Gukurahundi in Shona meant the early rains of the season that swept away anything undesirable and was the vocabulary used in the high circles of the ruling ZANU PF.

The Sunday News of July 7, 1985, reported that ZANU PF swept to victory in the general election of that year.

It captured 63 of the 80 Common roll seats in the House of Assembly. During the same week, the then Prime Minister of Zimbabwe, Robert Mugabe had a week-long visit to the Peoples’ Republic of China.

The massacres perpetrated by the State in Zimbabwe during those years seemed to have something that could relate to the South African situation.

Whereas in SA, the Apartheid government had created some ground for tense race relations, in Zimbabwe, the state fermented some ethnic tensions.

In its pursuit against the contending nationalist party, PF ZAPU, the ZANU PF government alleged that there was an imminent rebellion against its authority.

The media was also complicit in that act when The Chronicle of June 18, 1981, published an editorial by the then Editor Geoff Nyarota which stated that “The army must hit hard and harder in Matabeleland if peace is to prevail in that region”.

Thus another lesson learnt for Democracy in the 21st century was that undemocratic governments thrive on inciting some tensions against racial as well as ethnic groupings for their political survival.

By deploying troops in the Midlands as well as Matabeleland provinces, the state facilitated a convincing impression that such areas were generally anti-establishment by their ethnic character.

The irony about Zimbabwe was that the matter never came to be a priority of neither the UN General Assembly nor the Security Council. In reality, democracy has become an international subject matter.

Charles Sibanda, a former member of the later defunct PF ZAPU said, “Gukurahundi was the official name of the 5th Brigade of the Zimbabwe National Army (ZNA), after independence.

The Brigade was made up generally of former ZANU PF refugees in Mozambique who never took part in any military action against the Rhodesia Security Forces.

It was some kind of Special Unit in the sense that most of the ex-ZANLA, ZANU PF’s military wing had failed to rise in the Commissioned ranks of the military during the British monitored integration of the former Rhodesian Army, PF ZAPU forces, ZANLA and some rag-tag pro-Muzorewa militias which went by the name “Pfumo Revanhu" which means "The People's Spear".

Thus the ZANU PF government felt that it had no control of the army that stood at four Brigades left by the Rhodesians.”

In reality, the Five Brigade displayed some pro-Chinese Bravado, specialized in martial arts, carried some light arms and became outwardly a force that was against the general civilian population of the Matabeleland as well as Midlands regions.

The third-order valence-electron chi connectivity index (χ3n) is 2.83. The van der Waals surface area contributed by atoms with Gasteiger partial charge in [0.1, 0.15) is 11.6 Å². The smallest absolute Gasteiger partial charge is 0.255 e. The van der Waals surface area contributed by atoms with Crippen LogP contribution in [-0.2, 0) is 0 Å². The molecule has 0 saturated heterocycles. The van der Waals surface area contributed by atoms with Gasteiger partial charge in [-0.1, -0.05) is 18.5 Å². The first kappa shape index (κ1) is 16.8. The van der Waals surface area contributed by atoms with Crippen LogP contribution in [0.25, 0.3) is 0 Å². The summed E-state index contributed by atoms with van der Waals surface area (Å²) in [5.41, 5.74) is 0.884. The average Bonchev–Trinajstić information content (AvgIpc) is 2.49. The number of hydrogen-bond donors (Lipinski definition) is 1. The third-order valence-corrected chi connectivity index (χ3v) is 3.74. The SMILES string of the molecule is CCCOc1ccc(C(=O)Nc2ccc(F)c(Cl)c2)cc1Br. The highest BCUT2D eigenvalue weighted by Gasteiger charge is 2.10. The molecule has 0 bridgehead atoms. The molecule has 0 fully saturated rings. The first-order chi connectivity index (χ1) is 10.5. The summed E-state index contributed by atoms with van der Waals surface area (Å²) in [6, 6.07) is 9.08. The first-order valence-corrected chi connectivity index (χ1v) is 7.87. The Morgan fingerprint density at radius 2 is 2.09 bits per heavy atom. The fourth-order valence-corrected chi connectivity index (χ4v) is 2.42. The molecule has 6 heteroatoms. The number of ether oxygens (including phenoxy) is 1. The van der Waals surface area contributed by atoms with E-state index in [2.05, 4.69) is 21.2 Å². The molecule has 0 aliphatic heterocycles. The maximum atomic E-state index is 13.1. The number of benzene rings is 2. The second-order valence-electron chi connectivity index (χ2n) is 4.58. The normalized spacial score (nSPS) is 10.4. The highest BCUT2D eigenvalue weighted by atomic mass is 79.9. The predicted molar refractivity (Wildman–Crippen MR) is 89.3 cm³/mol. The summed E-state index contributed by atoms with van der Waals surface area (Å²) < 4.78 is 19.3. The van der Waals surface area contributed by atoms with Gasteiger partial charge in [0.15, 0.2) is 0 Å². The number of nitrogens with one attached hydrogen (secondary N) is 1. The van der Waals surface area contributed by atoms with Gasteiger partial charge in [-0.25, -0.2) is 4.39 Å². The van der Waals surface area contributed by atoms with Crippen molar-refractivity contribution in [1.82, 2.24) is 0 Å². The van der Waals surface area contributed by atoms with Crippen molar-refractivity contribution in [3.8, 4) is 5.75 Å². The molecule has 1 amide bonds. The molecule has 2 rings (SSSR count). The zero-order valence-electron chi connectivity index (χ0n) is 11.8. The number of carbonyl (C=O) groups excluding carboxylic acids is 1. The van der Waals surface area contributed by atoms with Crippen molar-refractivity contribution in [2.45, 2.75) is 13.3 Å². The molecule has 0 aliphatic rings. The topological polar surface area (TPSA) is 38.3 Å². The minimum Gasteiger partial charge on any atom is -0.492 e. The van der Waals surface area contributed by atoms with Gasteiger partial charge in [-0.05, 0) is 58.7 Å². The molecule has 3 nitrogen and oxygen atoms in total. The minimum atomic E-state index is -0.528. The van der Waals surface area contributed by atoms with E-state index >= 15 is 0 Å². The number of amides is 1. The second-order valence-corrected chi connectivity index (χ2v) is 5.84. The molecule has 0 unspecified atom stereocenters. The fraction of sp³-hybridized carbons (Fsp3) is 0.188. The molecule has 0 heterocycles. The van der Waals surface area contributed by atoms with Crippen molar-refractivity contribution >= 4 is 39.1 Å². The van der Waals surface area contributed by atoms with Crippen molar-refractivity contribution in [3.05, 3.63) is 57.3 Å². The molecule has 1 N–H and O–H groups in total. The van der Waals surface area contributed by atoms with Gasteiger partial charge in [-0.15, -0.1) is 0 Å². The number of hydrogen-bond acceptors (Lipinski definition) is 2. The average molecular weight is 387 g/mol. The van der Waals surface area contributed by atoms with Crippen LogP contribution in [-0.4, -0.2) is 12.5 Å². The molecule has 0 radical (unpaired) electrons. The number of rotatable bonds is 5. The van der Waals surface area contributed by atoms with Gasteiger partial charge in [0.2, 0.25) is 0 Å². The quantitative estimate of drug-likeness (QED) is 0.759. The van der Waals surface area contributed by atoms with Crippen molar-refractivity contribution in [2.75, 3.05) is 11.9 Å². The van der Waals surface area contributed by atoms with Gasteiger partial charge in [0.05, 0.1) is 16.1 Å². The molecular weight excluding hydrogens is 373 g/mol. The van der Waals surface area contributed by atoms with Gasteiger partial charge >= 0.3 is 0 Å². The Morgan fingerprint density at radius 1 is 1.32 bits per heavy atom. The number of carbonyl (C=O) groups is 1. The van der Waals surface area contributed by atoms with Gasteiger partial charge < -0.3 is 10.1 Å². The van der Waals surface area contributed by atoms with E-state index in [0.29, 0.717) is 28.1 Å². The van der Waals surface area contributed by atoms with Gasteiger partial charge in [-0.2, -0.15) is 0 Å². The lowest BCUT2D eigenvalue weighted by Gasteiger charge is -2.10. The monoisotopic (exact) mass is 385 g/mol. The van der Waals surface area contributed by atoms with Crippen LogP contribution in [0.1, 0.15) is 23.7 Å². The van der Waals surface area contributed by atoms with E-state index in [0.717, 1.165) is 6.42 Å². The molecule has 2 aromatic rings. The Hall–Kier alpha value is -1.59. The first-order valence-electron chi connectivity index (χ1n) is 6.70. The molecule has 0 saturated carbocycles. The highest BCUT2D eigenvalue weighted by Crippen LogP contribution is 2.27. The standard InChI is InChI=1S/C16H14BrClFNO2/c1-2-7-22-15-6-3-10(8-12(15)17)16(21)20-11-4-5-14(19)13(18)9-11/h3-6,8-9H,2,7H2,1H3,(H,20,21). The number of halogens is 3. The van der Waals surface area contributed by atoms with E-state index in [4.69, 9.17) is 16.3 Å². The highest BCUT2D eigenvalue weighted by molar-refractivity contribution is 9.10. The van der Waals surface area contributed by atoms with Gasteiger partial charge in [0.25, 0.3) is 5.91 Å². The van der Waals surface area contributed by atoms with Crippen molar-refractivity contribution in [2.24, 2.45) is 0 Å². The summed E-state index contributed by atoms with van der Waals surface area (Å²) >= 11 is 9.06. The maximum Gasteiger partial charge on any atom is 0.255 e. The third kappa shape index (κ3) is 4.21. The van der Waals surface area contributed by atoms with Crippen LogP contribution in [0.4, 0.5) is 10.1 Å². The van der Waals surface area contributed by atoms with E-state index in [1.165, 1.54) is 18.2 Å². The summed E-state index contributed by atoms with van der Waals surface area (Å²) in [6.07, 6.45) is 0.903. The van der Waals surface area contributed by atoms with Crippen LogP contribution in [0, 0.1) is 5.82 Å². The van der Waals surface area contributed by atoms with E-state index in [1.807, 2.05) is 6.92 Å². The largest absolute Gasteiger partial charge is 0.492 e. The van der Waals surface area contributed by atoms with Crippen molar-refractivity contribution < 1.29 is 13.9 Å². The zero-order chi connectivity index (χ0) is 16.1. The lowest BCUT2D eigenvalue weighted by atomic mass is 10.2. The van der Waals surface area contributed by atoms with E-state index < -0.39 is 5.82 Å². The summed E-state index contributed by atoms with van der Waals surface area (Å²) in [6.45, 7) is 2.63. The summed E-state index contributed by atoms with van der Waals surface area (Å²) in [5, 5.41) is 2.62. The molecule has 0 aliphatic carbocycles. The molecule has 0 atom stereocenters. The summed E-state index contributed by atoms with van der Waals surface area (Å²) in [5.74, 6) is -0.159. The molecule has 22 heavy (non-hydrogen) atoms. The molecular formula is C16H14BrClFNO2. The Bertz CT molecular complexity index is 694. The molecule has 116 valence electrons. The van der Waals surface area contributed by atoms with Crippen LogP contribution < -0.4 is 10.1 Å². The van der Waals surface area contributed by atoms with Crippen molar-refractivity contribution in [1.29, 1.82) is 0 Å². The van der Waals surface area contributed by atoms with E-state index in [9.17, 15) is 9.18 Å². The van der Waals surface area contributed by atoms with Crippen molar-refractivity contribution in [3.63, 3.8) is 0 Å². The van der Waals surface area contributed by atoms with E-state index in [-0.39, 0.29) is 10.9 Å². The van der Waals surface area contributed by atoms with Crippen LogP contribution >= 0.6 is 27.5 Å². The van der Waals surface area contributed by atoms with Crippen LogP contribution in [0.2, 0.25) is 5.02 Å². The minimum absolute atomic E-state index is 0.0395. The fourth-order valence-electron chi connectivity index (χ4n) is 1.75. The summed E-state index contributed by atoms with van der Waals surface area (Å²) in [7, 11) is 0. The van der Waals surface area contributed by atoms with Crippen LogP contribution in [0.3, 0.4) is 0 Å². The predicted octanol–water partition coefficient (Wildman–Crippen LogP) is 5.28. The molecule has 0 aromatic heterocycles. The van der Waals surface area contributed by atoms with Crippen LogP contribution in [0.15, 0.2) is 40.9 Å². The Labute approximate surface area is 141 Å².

Thus it also came out clear that for Democracy to prevail, there was a need for a balanced National ideology that was well supported in the constitution and incorporates racial as well as ethnic equality before the law.

The government of Zimbabwe kept on blaming South Africa for supporting Super ZAPU, possibly a bandit rebel group that was expected to behave like RENAMO from Mozambique.

In reality, Super ZAPU might never have existed but such utterances made by the Zimbabwean Prime Minister at a rally at Tongogara Business Center covered in the Sunday News of 22 September 1985 were meant to justify the heavy-handed deployment of the military in Matabeleland.

In Zimbabwe, the state seemed to have felt very insecure about the student population in the rural areas.

Towards the end of November, Luke Mhlanga a Headmaster at Thekwane High School in Matabeleland was killed by unknown Bandits, according to the state media.

The hidden feeling was that the ZANU PF government created some rouge-armed elements to justify the intervention of the army and cause further casualties in Matabeleland.

During the Gukurahundi massacres, the ZANU PF government was a favourite of the British Foreign policy and depended heavily on British military advice before the Land Reform Programme of the latter years.

In finality, the lessons from such case studies can be summarized by realizing that Democracy can never thrive when the state, creates so-called Special Units that are meant to neutralize the pro-democracy sentiments among the people, disseminates a racially or ethnically skewed message and acts to gain international allies.

Mlondolozi Ndlovu is a practising Journalist, Development Practitioner and Media Researcher based in Harare, Zimbabwe. He is the founder and leader of a growing association of budding journalists, the Young Journalists Association (YOJA). He writes in his personal capacity.